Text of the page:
By the end of 2011, city officials will complete the greenway with signs, benches, trash cans and marked street crossings for safety.

"I've been with the city now for 10 years, and we adopted the midtown redevelopment plan right after I started, so actually seeing this on the ground is really exciting," said Jessica Tullar, the city's special projects manager. "Final construction will start in May or June and be complete by the end of the year, so we expect a complete and usable trail 12-15 months from now if permitting comes through from the state."

Planning officials said they are most excited to work with public utilities crews to uncover a stream that will run along the walkway.

"Most people don't know it exists, and there's no reason they should because it's piped underground until it daylights at Banks Street. But even then it's so eroded and overgrown," said Rusty Ligon, the city's planning director. "I think it'll really open some people's eyes when they see the creek daylighting along the midtown greenway."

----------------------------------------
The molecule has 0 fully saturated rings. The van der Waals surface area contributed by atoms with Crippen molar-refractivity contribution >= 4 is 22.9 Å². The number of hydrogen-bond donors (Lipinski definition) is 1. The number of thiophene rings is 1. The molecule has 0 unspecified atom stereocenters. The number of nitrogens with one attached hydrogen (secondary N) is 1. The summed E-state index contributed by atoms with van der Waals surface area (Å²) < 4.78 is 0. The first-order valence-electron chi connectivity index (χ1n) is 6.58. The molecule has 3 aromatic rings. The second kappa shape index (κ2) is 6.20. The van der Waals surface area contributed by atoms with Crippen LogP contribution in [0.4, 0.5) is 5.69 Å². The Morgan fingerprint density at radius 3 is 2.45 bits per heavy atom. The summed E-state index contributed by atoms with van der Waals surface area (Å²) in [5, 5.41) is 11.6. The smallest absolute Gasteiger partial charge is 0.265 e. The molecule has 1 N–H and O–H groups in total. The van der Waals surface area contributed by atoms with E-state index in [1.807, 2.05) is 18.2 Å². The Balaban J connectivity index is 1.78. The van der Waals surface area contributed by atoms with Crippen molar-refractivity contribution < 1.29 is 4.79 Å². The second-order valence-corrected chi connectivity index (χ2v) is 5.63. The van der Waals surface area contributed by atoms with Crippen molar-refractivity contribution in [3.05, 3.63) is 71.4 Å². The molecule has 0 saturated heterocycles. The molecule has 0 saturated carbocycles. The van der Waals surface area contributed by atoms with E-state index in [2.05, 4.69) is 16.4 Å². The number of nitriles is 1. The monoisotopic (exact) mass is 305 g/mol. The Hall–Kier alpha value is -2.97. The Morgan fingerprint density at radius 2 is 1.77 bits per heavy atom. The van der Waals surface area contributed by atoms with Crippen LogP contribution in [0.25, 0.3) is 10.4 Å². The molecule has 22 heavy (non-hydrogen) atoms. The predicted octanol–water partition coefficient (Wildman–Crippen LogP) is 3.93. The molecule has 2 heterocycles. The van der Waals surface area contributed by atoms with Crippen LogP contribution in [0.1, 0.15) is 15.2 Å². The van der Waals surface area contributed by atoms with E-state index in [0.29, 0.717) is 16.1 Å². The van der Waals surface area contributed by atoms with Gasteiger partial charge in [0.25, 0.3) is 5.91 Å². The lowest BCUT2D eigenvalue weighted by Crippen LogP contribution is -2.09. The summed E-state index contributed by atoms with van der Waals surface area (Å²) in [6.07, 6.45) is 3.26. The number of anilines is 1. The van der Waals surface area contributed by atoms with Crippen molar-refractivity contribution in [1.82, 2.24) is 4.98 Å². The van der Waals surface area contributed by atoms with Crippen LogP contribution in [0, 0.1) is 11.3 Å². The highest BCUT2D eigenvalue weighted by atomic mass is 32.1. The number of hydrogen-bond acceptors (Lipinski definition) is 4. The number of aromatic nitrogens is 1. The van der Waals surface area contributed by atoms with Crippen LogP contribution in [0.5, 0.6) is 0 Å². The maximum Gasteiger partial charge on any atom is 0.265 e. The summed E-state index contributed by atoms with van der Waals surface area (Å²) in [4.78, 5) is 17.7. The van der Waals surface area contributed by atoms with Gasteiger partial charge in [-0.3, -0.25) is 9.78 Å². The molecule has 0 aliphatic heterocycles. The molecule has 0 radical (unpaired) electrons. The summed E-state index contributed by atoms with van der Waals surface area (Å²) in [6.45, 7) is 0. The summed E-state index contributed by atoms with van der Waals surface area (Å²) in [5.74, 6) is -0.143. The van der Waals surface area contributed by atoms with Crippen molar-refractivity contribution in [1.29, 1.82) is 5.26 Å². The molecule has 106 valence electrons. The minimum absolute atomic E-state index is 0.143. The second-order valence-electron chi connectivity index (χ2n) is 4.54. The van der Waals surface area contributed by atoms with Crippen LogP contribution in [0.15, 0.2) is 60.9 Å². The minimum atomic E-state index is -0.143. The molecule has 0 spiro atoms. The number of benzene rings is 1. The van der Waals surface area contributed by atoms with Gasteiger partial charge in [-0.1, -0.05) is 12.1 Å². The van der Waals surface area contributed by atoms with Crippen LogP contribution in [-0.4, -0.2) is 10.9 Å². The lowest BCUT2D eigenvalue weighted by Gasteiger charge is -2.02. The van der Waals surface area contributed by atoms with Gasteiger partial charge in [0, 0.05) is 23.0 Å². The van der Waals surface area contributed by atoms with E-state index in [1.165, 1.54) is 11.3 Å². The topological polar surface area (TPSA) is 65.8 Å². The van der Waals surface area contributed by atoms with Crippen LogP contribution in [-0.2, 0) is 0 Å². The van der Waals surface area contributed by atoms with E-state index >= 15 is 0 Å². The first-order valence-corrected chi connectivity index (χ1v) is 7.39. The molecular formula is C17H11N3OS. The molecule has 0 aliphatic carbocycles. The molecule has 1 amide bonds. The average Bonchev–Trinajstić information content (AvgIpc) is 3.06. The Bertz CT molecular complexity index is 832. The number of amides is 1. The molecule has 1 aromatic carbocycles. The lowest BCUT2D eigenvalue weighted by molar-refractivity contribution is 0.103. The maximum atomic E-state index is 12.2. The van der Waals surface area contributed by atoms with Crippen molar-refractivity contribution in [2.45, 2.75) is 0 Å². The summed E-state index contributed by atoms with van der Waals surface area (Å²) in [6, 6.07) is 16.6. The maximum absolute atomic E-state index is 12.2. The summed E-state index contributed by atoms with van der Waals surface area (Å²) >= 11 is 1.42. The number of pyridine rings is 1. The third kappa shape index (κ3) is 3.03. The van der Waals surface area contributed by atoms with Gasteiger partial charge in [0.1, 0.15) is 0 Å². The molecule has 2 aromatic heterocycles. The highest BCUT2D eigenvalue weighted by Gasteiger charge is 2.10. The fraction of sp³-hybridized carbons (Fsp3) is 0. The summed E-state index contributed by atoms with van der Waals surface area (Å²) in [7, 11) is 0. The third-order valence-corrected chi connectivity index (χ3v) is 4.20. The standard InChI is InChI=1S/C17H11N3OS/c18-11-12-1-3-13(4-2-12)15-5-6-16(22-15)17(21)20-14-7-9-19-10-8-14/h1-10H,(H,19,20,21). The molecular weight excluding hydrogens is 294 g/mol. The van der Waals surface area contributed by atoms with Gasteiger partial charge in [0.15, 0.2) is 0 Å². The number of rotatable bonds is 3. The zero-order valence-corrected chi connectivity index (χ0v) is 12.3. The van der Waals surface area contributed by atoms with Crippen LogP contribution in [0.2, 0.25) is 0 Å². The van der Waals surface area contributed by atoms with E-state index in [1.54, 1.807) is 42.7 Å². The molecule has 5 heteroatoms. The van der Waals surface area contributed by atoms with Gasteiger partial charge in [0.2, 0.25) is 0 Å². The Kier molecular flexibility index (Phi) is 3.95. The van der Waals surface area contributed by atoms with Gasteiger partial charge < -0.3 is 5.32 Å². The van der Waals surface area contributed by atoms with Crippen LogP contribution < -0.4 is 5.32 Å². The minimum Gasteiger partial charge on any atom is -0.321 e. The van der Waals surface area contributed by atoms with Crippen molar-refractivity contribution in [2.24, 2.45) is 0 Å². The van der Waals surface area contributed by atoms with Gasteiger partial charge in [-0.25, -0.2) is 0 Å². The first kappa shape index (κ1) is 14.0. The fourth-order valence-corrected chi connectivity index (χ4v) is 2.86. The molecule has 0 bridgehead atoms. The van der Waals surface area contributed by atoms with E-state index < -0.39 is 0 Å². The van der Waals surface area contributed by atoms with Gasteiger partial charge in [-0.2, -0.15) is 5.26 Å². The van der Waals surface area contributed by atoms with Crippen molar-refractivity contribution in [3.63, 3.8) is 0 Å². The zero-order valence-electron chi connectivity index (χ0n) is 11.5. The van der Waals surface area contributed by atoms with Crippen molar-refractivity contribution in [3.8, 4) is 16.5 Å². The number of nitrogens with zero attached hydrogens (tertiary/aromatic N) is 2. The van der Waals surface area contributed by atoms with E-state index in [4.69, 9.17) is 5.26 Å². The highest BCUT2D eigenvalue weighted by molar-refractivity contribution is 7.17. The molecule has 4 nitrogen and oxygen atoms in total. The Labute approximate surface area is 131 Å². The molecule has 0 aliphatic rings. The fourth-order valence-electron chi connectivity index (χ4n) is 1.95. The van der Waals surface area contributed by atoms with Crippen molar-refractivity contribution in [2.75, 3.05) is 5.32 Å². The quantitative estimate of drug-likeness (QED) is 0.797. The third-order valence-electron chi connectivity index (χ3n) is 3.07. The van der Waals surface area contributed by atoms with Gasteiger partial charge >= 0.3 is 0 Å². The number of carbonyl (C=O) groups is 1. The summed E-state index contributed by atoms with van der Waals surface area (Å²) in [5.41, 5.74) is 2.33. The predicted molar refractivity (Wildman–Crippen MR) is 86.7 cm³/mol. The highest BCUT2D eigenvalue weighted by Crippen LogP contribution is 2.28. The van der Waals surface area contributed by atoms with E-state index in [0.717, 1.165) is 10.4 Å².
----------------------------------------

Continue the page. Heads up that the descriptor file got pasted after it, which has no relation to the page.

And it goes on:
It's the first trail of its kind in the state to focus on an urban setting, stream restoration and using old railroad tracks in one project.

"We're unique as an urban trail," Ligon said. "Most of what you see in the state goes through natural and rural areas."

In fact, Ligon said it was a "tough sale" when city officials applied for the Georgia Recreational Trails grant, which is one of the first grants they received for the project.